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  Kamikaze 1989 Rainer On His Parade
Year: 1982
Director: Wolf Gremm
Stars: Rainer Werner Fassbinder, Günther Kaufmann, Boy Gobert, Arnold Marquis, Richy Müller, Nicole Heesters, Brigitte Mira, Jörg Holm, Hans Wyprächtiger, Petra Jokisch, Andreas Mannkopf, Ute Koske, Frank Ripploh, Hans-Eckart Eckhardt, Christoph Baumann
Genre: Thriller, Science Fiction, WeirdoBuy from Amazon
Rating:  5 (from 1 vote)
Review: The year is 1989 and Germany is the most prosperous nation on Planet Earth, with no social problems, guaranteed peace, plenty for all, wonderful dreams and no murder or suicide, with all the media controlled by one organisation called The Combine. But are things as quite as settled as the authorities would like the population to believe? What if, say, at the headquarters of The Combine a bomb threat had been called in? Obviously, they are not going to report this to the public, but they do need to act, so detective Jansen (Rainer Werner Fassbinder) is brought in to get to work and find out where the bomb is specifically, and who would do such a thing to them in the first place...

Alphaville, Jean-Luc Godard's science fiction cult flick, is a lot more influential than his detractors may allow, though when much of what it most blatantly influenced has been a series of equally low budget thrillers with a weird sense of humour and plots that gradually dissolve over the course of the running time, then maybe that is not such a proud boast. Co-writer and director Wolf Gremm served up this adaptation of Per Wahlöö’s novel with so many wacky trappings that it might have been best not to recommend this to the fans of the writer (whose detective character Beck spawned a long-running Scandi-noir television series quite some time after his premature demise).

Kamikaze 1989 was not best remembered, if it was remembered at all, for its source material, it was the star who drew the interest, for he was filmmaker Fassbinder in a film that was released after he had died, even more prematurely, of a drugs overdose (while watching TV!). He still had his own last film at the helm to release, Querelle, so prolific was he, and though he was a controversial character, deliberately so, nevertheless his fans felt his loss as it seemed that no matter how many films he had produced in his career, there would still have been more to come had he lived. One wonders if he would be amused by the reaction to audiences watching him lounge around in this little item.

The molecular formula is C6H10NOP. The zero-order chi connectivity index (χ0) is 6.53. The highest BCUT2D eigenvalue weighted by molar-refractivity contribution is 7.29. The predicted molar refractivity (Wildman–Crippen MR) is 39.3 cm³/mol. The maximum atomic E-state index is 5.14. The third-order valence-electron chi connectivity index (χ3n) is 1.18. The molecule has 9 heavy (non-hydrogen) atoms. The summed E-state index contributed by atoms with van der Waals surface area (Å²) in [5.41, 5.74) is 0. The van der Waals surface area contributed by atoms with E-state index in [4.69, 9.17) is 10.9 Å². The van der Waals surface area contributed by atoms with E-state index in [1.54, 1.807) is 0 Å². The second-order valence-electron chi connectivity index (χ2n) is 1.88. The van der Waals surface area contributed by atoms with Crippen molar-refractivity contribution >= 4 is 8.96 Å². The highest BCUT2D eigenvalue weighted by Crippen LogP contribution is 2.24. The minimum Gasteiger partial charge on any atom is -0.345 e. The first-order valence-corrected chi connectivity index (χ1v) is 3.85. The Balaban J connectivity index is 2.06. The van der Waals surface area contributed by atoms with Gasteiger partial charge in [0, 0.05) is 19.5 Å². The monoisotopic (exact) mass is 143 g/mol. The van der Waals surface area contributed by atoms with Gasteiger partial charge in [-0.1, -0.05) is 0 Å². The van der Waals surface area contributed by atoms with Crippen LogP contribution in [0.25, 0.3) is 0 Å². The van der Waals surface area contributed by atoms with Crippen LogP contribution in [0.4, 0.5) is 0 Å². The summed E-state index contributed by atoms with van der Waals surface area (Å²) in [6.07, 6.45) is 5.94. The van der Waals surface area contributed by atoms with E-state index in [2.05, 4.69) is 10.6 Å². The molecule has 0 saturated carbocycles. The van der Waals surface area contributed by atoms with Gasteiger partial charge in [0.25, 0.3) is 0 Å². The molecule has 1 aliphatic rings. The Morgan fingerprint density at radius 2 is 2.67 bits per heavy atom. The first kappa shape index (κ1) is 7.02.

Lounging around, lest we forget, in a leopardskin suit and a shocking pink shirt, overweight to the degree that when called on to perform an action scene (which happens more than once in this), viewers of a certain vintage may be reminded of the seventies cop TV show Cannon, whose star was able to keep up with criminals half his age despite his girth. The whole film comes across like a put-on, a pantomime where only the participants get the jokes, clearly low budget but making up for that with kitschy, gaudy design across the board, from the costumes to the set dressing. Aficionados of Fassbinder may be able to recognise some of his co-stars here, numbering as they did performers who had appeared in his own, self-directed fare, and the feeling of deep self-indulgence was never far away.

But this was a detective story, right? A mystery? So why was it so difficult to keep up with the clues that Jansen uncovers, to the extent that the entire plot made little to no sense? There were plenty of things for the hero to expose, such as corruption and secrets, but none of them seemed to amount to very much - even the bomb may not exist and could be a figment of someone's imagination. What kept you watching, if indeed you did keep watching, was the project's self-amusement which for the fans could be infectious, though if you were not one of the in crowd of followers of Fassbinder you could well understand why this would turn into a chore. With the "in the know" tone that can be grating when they prefer most others watching to be the opposite, there was a ridiculous quality that was partly a parody and partly trying on a counterculture attitude, almost punk, though that ship had sailed by 1982. Strangely compelling it may be, but a mess it was undoubtedly also. Music by Edgar Froese.
Reviewer: Graeme Clark

 

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